Herpes Virus (HSV or VZV) Direct Detection Direct Fluorescent Antibody (DFA)

Email

Send Email

Recipient(s) will receive an email with a link to 'Herpes Virus (HSV or VZV) Direct Detection Direct Fluorescent Antibody (DFA)' and will have access to the topic for 7 days.

Subject: Herpes Virus (HSV or VZV) Direct Detection Direct Fluorescent Antibody (DFA)

(Optional message may have a maximum of 1000 characters.)

×


Definition and Use

  • These tests may be ordered in patients presenting with a vesicular rash in whom specific and rapid diagnosis of HSV or VZV infection is important for therapy or management. Infection is diagnosed by detection of antigens in specimens by staining with fluorescently labeled virus-specific antibodies.

  • Cells are collected from the base of wet ulcers or vesicles (after unroofing) using a swab or edge of a scalpel. Slides are prepared by gently rolling the swab or spreading cells collected by scalpel onto the slide surface.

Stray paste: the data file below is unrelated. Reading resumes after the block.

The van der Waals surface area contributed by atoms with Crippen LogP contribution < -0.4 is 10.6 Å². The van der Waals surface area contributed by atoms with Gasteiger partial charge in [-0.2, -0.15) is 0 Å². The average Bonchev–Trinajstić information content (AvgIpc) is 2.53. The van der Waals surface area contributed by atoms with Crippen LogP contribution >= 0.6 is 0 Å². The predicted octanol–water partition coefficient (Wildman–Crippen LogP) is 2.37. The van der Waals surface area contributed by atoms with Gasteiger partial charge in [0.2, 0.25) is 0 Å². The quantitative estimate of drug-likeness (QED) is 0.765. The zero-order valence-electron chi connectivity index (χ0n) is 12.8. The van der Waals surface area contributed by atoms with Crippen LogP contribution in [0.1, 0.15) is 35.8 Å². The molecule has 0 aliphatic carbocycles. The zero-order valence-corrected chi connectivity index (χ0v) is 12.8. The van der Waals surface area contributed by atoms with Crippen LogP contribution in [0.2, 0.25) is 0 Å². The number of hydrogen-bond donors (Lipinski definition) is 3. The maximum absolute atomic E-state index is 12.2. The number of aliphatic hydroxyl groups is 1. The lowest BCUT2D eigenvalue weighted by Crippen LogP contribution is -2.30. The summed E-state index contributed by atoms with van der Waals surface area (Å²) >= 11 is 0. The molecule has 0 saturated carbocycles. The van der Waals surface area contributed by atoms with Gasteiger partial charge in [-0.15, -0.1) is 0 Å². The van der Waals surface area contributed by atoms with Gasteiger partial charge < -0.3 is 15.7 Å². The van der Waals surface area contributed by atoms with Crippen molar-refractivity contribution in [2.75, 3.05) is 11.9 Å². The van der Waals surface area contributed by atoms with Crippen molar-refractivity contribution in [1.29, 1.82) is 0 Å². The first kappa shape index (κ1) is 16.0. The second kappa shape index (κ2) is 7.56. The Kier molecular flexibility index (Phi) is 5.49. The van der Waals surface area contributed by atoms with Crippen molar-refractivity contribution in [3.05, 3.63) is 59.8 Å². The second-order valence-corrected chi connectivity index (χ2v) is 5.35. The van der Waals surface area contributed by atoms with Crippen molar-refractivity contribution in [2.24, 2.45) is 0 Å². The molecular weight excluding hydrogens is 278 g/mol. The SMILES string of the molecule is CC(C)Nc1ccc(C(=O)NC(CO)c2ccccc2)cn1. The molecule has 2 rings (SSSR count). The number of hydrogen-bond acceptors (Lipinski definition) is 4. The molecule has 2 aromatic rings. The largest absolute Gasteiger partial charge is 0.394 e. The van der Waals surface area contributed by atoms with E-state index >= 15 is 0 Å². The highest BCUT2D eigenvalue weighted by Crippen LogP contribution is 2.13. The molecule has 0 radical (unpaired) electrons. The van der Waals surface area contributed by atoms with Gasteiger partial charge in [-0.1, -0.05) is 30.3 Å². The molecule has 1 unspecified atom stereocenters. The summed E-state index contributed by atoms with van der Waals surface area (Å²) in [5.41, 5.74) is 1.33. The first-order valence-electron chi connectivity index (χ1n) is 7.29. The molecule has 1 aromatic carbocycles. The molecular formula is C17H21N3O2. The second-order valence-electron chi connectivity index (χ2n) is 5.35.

• After fixation, the smear is stained with an HSV- or VZV-specific antibody reagent tagged with a fluorescent label. After washing away excess reagent, the slide is examined by fluorescence microscopy for the presence of cells showing specific staining.

  • Turnaround time: <24 hours.

Interpretation

  • Expected results: Negative, with no cells showing fluorescent staining

  • Positive result: The presence of any cells showing +2 or greater specific fluorescent staining

Limitations

  • The slide must be assessed to ensure cells are present in the smear. If no cells are present, the slide is uninterpretable.

  • The number of staining cells drops with evolution of the skin lesion from vesicle to crusted/healing ulcer.

  • Faint staining may be an indication of problems with the staining technique or reagents.

 
×